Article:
Not entirely to Harry surprise, the card Hagrid sent snarled and snapped at his fingers when he opened it - he stuck it hastily on the windowsill, where it rocked and quivered, making ominous growling noises. With the card was a large parcel of lumpy biscuits, so hard he couldn't break one even after banging it repeatedly on the edge of his desk.

As he laid down his gifts, feeling happier than he had in a long time, Harry was suddenly gladder than ever that, somewhere out there, he had friends.


None of the Dursleys acknowledged his presence at breakfast. Harry was hardly expecting warm birthday greetings, but still - he had come of age. They could at least look at him. Come of age ... the sudden inspiration hit Harry like a gleam of sunlight. Of course - now, he would never have to worry about Mafalda Hopkirk and his Decrees for the Improper Use of Underage Magic ever again! Smirking, he silently slid his wand out of his jeans pocket and pointed it under the table at his pathetically small grapefruit quarter, transfiguring it into a thick slice of warm buttered toast. For good measure, he conjured an ample amount of strawberry jam. Uncle Vernon and Aunt Petunia, who were still avoiding looking at him, noticed nothing, but Dudley, who could sniff out food a mile away, turned his head so fast he appeared to crick his neck.

"Mum!" said Dudley loudly, glaring at his cousin with piggy eyes as Harry bit noisily into the toast.

Aunt Petunia turned affectionate eyes on her porky son. "Yes, Popkins?"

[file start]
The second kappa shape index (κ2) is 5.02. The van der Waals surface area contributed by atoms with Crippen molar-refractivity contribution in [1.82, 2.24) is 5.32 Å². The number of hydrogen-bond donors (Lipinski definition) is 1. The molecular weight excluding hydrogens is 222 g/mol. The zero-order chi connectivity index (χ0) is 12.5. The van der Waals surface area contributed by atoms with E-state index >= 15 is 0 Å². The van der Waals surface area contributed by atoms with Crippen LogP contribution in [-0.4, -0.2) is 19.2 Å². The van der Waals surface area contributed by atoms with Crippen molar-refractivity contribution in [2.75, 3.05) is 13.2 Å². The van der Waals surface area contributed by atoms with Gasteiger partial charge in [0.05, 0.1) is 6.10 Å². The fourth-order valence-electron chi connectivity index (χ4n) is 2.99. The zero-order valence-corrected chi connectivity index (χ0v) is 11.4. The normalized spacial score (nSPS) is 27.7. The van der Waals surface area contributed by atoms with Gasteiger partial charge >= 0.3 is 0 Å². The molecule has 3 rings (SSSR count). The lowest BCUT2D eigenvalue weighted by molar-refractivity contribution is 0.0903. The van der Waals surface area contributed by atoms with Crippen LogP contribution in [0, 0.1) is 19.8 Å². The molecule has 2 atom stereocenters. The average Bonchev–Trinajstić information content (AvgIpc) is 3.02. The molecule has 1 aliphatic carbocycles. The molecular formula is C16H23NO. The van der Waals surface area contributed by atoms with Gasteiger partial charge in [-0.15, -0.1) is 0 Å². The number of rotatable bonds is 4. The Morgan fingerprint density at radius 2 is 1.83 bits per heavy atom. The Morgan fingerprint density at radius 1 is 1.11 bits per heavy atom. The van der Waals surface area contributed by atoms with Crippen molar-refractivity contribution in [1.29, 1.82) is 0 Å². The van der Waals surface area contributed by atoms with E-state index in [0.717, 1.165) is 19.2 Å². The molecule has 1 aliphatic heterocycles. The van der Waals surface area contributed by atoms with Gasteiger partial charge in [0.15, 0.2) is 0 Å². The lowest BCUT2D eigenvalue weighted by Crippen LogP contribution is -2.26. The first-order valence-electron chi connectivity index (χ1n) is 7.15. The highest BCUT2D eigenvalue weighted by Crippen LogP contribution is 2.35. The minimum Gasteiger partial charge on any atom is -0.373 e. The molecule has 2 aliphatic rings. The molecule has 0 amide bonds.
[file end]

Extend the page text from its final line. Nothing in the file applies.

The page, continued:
"You gave Harry - I don't have - give me jam on toast!" Dudley declared, and Aunt Petunia and Uncle Vernon turned sharply to look at Harry. Identical expressions of bewilderment and anger appeared on their faces as they took in his breakfast.


Harry, who had been licking his lips to incense Dudley further, whilst directing his wand under the table at his cousin's grapefruit and shrinking it to the size of a thimble, looked up innocently. "Yes, Uncle Vernon?" he said politely, making his uncle's grapefruit disappear entirely with a muttered Vanishing charm.

"Where did you get that toast?" demanded his uncle, attempting to grab it from Harry, who widened his eyes in feigned innocence.

"Why, it was on my plate - I thought it was my birthday breakfast," grinned Harry, stuffing the rest of the slice whole into his mouth to evade his uncle's grasping fingertips.

Uncle Vernon's face was now dangerously red, but the upcoming outburst never came. For at that moment, Dudley noticed his tiny grapefruit and amidst his wails Harry, choking down his laughter, slipped upstairs to his room. He didn't forget to charm wings onto his aunt's grapefruit as he went so she screamed and ducked as it fluttered about the kitchen.